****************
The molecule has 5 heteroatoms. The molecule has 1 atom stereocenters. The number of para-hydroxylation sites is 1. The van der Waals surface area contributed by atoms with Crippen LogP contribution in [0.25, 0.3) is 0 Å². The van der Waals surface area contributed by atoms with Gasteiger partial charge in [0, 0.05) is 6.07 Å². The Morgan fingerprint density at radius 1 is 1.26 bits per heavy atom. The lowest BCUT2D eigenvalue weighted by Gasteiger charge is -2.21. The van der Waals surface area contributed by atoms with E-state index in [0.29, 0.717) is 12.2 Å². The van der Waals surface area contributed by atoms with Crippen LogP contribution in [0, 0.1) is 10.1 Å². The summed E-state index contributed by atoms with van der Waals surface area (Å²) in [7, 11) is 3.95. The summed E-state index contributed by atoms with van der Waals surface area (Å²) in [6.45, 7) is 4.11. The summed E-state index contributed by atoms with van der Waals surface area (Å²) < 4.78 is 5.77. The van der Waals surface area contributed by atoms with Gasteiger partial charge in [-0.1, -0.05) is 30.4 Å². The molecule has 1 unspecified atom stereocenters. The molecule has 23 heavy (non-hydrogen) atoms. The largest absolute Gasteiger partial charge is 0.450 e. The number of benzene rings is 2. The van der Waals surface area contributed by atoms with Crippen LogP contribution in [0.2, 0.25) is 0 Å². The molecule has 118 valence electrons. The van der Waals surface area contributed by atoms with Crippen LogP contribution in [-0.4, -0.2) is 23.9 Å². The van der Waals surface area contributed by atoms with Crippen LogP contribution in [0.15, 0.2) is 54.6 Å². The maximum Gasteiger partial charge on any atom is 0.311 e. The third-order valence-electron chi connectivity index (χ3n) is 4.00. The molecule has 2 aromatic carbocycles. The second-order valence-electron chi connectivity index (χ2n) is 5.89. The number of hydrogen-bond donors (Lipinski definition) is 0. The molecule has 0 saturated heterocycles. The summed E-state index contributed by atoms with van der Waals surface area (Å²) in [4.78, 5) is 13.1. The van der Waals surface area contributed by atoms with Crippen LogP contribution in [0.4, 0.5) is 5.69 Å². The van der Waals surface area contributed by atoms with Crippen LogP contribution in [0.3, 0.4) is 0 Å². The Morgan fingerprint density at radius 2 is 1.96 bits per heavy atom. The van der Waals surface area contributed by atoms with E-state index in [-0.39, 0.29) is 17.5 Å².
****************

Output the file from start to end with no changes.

The molecule has 5 heteroatoms. The molecule has 1 atom stereocenters. The number of para-hydroxylation sites is 1. The van der Waals surface area contributed by atoms with Crippen LogP contribution in [0.25, 0.3) is 0 Å². The van der Waals surface area contributed by atoms with Gasteiger partial charge in [0, 0.05) is 6.07 Å². The Morgan fingerprint density at radius 1 is 1.26 bits per heavy atom. The lowest BCUT2D eigenvalue weighted by Gasteiger charge is -2.21. The van der Waals surface area contributed by atoms with E-state index in [0.29, 0.717) is 12.2 Å². The van der Waals surface area contributed by atoms with Crippen LogP contribution in [0, 0.1) is 10.1 Å². The summed E-state index contributed by atoms with van der Waals surface area (Å²) in [7, 11) is 3.95. The summed E-state index contributed by atoms with van der Waals surface area (Å²) in [6.45, 7) is 4.11. The summed E-state index contributed by atoms with van der Waals surface area (Å²) < 4.78 is 5.77. The van der Waals surface area contributed by atoms with Gasteiger partial charge in [-0.1, -0.05) is 30.4 Å². The molecule has 1 unspecified atom stereocenters. The molecule has 23 heavy (non-hydrogen) atoms. The largest absolute Gasteiger partial charge is 0.450 e. The number of benzene rings is 2. The van der Waals surface area contributed by atoms with Crippen LogP contribution in [0.2, 0.25) is 0 Å². The molecule has 118 valence electrons. The van der Waals surface area contributed by atoms with Crippen LogP contribution in [-0.4, -0.2) is 23.9 Å². The van der Waals surface area contributed by atoms with Crippen LogP contribution in [0.15, 0.2) is 54.6 Å². The maximum Gasteiger partial charge on any atom is 0.311 e. The third-order valence-electron chi connectivity index (χ3n) is 4.00. The molecule has 2 aromatic carbocycles. The second-order valence-electron chi connectivity index (χ2n) is 5.89. The number of hydrogen-bond donors (Lipinski definition) is 0. The molecule has 0 saturated heterocycles. The summed E-state index contributed by atoms with van der Waals surface area (Å²) in [4.78, 5) is 13.1. The van der Waals surface area contributed by atoms with Crippen LogP contribution in [0.4, 0.5) is 5.69 Å². The van der Waals surface area contributed by atoms with Crippen LogP contribution in [0.3, 0.4) is 0 Å². The Morgan fingerprint density at radius 2 is 1.96 bits per heavy atom. The van der Waals surface area contributed by atoms with E-state index in [-0.39, 0.29) is 17.5 Å².